Inherit Differential Privacy in Distributed Setting: Multiparty Randomized Function Computation
How to achieve differential privacy in the distributed setting, where the dataset is distributed among the distrustful parties, is an important problem. We consider in what condition can a protocol inherit the differential privacy property of a function it computes. The heart of the problem is the secure multiparty computation of randomized function. A notion obliviousness is introduced, which captures the key security problems when computing a randomized function from a deterministic one in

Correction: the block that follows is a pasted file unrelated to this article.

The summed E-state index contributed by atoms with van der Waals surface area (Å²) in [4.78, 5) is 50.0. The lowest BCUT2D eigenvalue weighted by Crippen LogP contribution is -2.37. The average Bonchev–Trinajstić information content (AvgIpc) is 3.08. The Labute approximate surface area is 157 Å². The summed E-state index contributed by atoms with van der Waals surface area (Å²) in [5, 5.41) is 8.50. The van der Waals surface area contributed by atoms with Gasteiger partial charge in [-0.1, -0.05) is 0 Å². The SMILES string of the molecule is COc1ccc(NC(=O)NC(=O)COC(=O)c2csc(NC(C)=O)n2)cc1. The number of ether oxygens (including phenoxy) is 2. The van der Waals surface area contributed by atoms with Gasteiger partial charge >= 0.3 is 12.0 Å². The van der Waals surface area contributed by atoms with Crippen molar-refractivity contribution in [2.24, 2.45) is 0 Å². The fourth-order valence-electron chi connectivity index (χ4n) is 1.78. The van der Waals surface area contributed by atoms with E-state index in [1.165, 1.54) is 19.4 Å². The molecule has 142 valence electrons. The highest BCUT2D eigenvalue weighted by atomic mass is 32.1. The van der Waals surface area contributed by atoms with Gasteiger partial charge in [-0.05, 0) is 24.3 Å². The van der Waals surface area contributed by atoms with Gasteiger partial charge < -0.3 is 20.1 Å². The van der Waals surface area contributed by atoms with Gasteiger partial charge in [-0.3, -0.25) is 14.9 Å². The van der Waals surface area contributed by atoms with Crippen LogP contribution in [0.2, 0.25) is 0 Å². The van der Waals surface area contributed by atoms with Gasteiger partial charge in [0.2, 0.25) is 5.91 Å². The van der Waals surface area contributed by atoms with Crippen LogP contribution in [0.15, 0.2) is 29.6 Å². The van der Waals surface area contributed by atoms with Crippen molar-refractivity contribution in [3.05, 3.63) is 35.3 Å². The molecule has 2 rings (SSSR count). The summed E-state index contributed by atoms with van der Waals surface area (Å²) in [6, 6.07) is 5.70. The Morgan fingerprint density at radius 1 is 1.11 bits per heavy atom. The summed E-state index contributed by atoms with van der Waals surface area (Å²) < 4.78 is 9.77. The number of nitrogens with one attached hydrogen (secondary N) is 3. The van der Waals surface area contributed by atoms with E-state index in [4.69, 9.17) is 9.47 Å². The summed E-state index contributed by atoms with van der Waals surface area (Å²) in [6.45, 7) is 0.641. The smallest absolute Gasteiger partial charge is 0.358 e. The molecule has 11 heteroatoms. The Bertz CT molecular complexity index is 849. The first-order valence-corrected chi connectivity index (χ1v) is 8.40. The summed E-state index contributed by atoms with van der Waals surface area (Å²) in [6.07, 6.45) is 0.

... distributed setting. By this observation, a sufficient and necessary condition about computing a randomized function from a deterministic one is given. The above result can not only be used to determine whether a protocol computing differentially private function is secure, but also be used to construct secure one. Then we prove that the differential privacy property of a function can be inherited by the protocol computing it if the protocol privately computes it. A composition theorem of differentially private protocols is also presented. We also construct some protocols to generate random variate in the distributed setting, such as the uniform random variates and the inversion method. By using these fundamental protocols, we construct protocols of the Gaussian mechanism, the Laplace mechanism and the Exponential mechanism. Importantly, all these protocols satisfy obliviousness and so can be proved to be secure in a simulation based manner. We also provide a complexity bound of computing randomized function in the distribute setting. Finally, to show that our results are fundamental and powerful to multiparty differential privacy, we construct a differentially private empirical risk minimization protocol.